Monday, September 25, 2017

The artist’s refuge

An artist’s garden near Yangon hopes to turn into an incubator for young talents.

Artist Satay Pha by the Art Garden pond. Naing Wynn Htoon/The Myanmar TimesArtist Satay Pha by the Art Garden pond. Naing Wynn Htoon/The Myanmar Times
AT the back of a lush green garden, artists are playing guitars, bouncing ideas around and discussing painting techniques. “We hang around and talk about artall day long,” says one of them.

We are in the “The Art Garden/Bamboo School,” one of Myanmar’s first artist residences.

Thirty minutes away from busy Yangon, hidden behind a bamboo forest, this oasis of calm is the ideal setting for artists in search of new ideas.

A little bridge over a pond recalls Claude Monnet’s garden in Giverny, France, where the French artist and leading figure of impressionism painted his most impressive pieces. Khin Zaw Latt, the owner of the garden, does not hide that he tried to emulate it.

According to him, atmosphere matters.

“Artists here can focus on the art,” he says. “In the garden, artists do not have to worry about money, food, shelter or equipment.” In his residence, all is at their disposal. The creative process is the only thing the artists have to care about.

Khin Zaw Latt, a painter himself, had the idea of creating such a refuge for artists in 2008 when he had the opportunity to visit one in Malaysia. There he was freed from preoccupation and enjoyed talking about art from dawn till dusk with his peers.

He bought a plot of land in 2010 and opened a school in 2012, “The Bamboo School”. There he taught English and painting to kids aged 10 to 16. This year, he had enough capital, energy and time to set up his art garden. The residence opened in June.

“I’m doing this because the government has no interest in promoting or supporting the arts. I wanted to make a contribution to the art scene. Other countries are doing it, why couldn’t we?”

Test phase

Khin Zaw Latt’s first guests are four painters. He picked four friends – this way he feels they will be freer to give proper feedback and not hold back criticism. They are his arty guinea pigs so to say.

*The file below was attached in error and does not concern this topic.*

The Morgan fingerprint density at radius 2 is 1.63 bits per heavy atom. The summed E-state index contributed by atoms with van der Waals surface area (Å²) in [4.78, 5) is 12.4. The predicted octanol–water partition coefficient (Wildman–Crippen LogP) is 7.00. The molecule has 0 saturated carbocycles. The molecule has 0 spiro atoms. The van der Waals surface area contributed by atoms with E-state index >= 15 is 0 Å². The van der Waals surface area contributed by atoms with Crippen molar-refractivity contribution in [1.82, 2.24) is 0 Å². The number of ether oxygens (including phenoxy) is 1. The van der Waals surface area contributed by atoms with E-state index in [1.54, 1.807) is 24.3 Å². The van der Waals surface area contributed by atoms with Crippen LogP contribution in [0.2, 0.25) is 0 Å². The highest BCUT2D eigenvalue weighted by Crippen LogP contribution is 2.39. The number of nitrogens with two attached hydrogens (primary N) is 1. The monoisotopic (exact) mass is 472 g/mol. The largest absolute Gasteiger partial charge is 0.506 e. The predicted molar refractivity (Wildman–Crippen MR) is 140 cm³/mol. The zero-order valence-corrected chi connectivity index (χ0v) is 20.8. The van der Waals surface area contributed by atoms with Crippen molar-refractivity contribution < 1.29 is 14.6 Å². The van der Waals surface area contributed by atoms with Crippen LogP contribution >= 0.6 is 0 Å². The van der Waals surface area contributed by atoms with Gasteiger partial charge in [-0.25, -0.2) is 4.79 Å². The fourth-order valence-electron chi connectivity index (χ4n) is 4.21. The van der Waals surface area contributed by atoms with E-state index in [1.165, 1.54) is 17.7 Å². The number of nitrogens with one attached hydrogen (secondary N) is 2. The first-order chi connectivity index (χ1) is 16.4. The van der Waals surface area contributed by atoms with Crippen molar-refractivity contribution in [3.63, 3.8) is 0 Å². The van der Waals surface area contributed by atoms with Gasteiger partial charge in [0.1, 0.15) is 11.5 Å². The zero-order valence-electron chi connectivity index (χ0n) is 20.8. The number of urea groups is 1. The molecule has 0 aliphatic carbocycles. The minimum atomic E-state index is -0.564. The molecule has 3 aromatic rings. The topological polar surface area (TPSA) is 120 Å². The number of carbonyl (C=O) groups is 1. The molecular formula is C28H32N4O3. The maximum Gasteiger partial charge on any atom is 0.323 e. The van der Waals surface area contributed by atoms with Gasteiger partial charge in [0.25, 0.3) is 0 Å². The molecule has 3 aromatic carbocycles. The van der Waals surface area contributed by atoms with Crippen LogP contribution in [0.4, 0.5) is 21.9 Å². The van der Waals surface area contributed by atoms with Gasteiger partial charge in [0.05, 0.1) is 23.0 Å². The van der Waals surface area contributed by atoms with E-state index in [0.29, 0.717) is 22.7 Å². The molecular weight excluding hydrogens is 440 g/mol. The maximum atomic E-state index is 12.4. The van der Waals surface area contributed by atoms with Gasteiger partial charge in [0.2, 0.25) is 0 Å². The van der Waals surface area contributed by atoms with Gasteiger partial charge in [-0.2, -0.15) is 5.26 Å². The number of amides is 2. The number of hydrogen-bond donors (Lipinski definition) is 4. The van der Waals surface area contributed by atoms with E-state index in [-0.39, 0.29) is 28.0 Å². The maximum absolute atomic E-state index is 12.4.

Nyi Aung Maw has been drawing illustrations for 25 years and only occasionally would have the time to take up brushes and paint. “It is hard to stand as a professional painter, only my cartoons would find clients,” he explains. He came to the garden to develop his skill with acrylic and ink paints.

Satay Pha is from Hlegu township, Yangon Region. With his bachelor degree in art from the University of Culture, he only found jobs as an illustrator, photographer or video editor. He hopes the residence will be a stepping stone for his career.

At the end of their stay, their artwork will be part of an exhibition in Bo Aung Kyaw on September 1. This is the business model of the artist garden.


Fifty percent of the sale price of each artwork will go to the garden, the rest to the residents. Each artist is asked to produce a minimum of eight paintings. The unsold pieces will be stocked at the gallery and sold there or on the garden’s website.

This immediate necessity is why his first residents are seasoned artists.

When the brand is established and the coffers full, then he will try to open the residence to those with an artistic background but very little experience. The garden would then turn into an incubator for new talent.

Ideally he would mix newbies and old hands. Min Zaw Aung, another of our four residents, is already an established painter. He came to the garden to explore new subjects and techniques. He is particularly keen on surrealism at the moment and might well be the next Burmese Magritte. He also came here for the comfort the residence offers. “It is tough to be a painter, you know. Sometimes you starve.”

The cost of three months for a resident is between K1.5 million and K2 million, says Khin Zaw Latt, which includes food and materials.

For the moment, the residence does not receive any external help from donors, government, NGOs or others. It is a personal investment which, hopefully, will pay off.

“If the garden is successful”, says Khin Zaw Latt, “we will consider opening it up to artists from outside Myanmar.”

But for now, he is looking for his next group of residents. The procedure to apply can be found on his Facebook page. The name of the lucky winners will be announced there too.

Khin Zaw Latt Facebook page: